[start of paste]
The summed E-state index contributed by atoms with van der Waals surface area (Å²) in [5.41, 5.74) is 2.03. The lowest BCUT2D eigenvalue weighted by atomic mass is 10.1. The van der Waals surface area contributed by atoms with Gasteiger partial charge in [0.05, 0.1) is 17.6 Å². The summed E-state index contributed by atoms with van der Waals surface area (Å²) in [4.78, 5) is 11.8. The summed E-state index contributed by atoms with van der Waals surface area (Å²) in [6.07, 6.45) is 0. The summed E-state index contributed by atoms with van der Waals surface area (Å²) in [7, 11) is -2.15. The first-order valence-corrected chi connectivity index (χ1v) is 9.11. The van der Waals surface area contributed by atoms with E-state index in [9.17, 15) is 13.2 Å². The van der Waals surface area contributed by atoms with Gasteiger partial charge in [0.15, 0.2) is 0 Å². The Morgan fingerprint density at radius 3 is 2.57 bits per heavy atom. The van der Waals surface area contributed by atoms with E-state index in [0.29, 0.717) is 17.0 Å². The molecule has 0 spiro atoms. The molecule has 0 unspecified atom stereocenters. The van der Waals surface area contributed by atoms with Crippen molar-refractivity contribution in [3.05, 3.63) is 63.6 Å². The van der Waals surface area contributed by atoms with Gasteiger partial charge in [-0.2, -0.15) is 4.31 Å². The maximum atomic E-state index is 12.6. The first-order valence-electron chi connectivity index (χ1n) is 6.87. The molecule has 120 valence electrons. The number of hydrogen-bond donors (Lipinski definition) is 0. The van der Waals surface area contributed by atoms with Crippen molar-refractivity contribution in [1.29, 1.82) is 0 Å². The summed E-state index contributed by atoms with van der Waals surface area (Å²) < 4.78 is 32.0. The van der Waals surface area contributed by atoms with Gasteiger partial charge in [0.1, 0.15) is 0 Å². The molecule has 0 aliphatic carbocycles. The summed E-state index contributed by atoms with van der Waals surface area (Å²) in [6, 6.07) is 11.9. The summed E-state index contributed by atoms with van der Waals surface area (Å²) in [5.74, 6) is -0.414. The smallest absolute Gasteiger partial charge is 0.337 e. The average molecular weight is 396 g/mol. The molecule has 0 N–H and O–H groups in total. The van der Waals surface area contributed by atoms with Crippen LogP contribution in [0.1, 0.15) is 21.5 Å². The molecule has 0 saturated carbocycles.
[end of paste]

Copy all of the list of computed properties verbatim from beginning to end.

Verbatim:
The summed E-state index contributed by atoms with van der Waals surface area (Å²) in [5.41, 5.74) is 2.03. The lowest BCUT2D eigenvalue weighted by atomic mass is 10.1. The van der Waals surface area contributed by atoms with Gasteiger partial charge in [0.05, 0.1) is 17.6 Å². The summed E-state index contributed by atoms with van der Waals surface area (Å²) in [4.78, 5) is 11.8. The summed E-state index contributed by atoms with van der Waals surface area (Å²) in [6.07, 6.45) is 0. The summed E-state index contributed by atoms with van der Waals surface area (Å²) in [7, 11) is -2.15. The first-order valence-corrected chi connectivity index (χ1v) is 9.11. The van der Waals surface area contributed by atoms with E-state index in [9.17, 15) is 13.2 Å². The van der Waals surface area contributed by atoms with Gasteiger partial charge in [0.15, 0.2) is 0 Å². The Morgan fingerprint density at radius 3 is 2.57 bits per heavy atom. The van der Waals surface area contributed by atoms with E-state index in [0.29, 0.717) is 17.0 Å². The molecule has 0 spiro atoms. The molecule has 0 unspecified atom stereocenters. The van der Waals surface area contributed by atoms with Crippen molar-refractivity contribution in [3.05, 3.63) is 63.6 Å². The van der Waals surface area contributed by atoms with Gasteiger partial charge in [-0.2, -0.15) is 4.31 Å². The maximum atomic E-state index is 12.6. The first-order valence-electron chi connectivity index (χ1n) is 6.87. The molecule has 120 valence electrons. The number of hydrogen-bond donors (Lipinski definition) is 0. The van der Waals surface area contributed by atoms with Crippen molar-refractivity contribution in [1.29, 1.82) is 0 Å². The summed E-state index contributed by atoms with van der Waals surface area (Å²) < 4.78 is 32.0. The van der Waals surface area contributed by atoms with Gasteiger partial charge in [0.1, 0.15) is 0 Å². The molecule has 0 aliphatic carbocycles. The summed E-state index contributed by atoms with van der Waals surface area (Å²) in [6, 6.07) is 11.9. The summed E-state index contributed by atoms with van der Waals surface area (Å²) in [5.74, 6) is -0.414. The smallest absolute Gasteiger partial charge is 0.337 e. The average molecular weight is 396 g/mol. The molecule has 0 N–H and O–H groups in total. The van der Waals surface area contributed by atoms with Crippen LogP contribution in [0.1, 0.15) is 21.5 Å². The molecule has 0 saturated carbocycles.